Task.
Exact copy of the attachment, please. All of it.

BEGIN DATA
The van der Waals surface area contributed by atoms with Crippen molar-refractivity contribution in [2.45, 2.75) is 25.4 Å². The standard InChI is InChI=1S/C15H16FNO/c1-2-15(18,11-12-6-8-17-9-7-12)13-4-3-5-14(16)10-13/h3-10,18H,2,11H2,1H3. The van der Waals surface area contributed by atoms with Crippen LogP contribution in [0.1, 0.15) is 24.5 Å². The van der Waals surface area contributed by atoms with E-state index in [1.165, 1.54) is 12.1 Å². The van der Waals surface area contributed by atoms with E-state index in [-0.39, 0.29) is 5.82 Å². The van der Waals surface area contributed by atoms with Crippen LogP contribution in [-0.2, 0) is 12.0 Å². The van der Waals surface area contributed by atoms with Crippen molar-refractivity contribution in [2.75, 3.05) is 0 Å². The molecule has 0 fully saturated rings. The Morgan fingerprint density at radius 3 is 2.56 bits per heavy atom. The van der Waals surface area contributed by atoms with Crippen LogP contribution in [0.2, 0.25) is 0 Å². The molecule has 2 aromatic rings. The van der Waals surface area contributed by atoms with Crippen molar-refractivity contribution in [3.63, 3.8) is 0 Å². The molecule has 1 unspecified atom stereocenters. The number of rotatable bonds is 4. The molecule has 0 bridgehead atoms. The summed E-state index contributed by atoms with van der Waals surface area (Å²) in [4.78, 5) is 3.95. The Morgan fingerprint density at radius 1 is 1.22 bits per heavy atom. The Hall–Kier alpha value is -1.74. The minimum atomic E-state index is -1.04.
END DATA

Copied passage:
The van der Waals surface area contributed by atoms with Crippen molar-refractivity contribution in [2.45, 2.75) is 25.4 Å². The standard InChI is InChI=1S/C15H16FNO/c1-2-15(18,11-12-6-8-17-9-7-12)13-4-3-5-14(16)10-13/h3-10,18H,2,11H2,1H3. The van der Waals surface area contributed by atoms with Crippen LogP contribution in [0.1, 0.15) is 24.5 Å². The van der Waals surface area contributed by atoms with E-state index in [1.165, 1.54) is 12.1 Å². The van der Waals surface area contributed by atoms with E-state index in [-0.39, 0.29) is 5.82 Å². The van der Waals surface area contributed by atoms with Crippen LogP contribution in [-0.2, 0) is 12.0 Å². The van der Waals surface area contributed by atoms with Crippen molar-refractivity contribution in [2.75, 3.05) is 0 Å². The molecule has 0 fully saturated rings. The Morgan fingerprint density at radius 3 is 2.56 bits per heavy atom. The van der Waals surface area contributed by atoms with Crippen LogP contribution in [0.2, 0.25) is 0 Å². The molecule has 2 aromatic rings. The van der Waals surface area contributed by atoms with Crippen molar-refractivity contribution in [3.63, 3.8) is 0 Å². The molecule has 1 unspecified atom stereocenters. The number of rotatable bonds is 4. The molecule has 0 bridgehead atoms. The summed E-state index contributed by atoms with van der Waals surface area (Å²) in [4.78, 5) is 3.95. The Morgan fingerprint density at radius 1 is 1.22 bits per heavy atom. The Hall–Kier alpha value is -1.74. The minimum atomic E-state index is -1.04.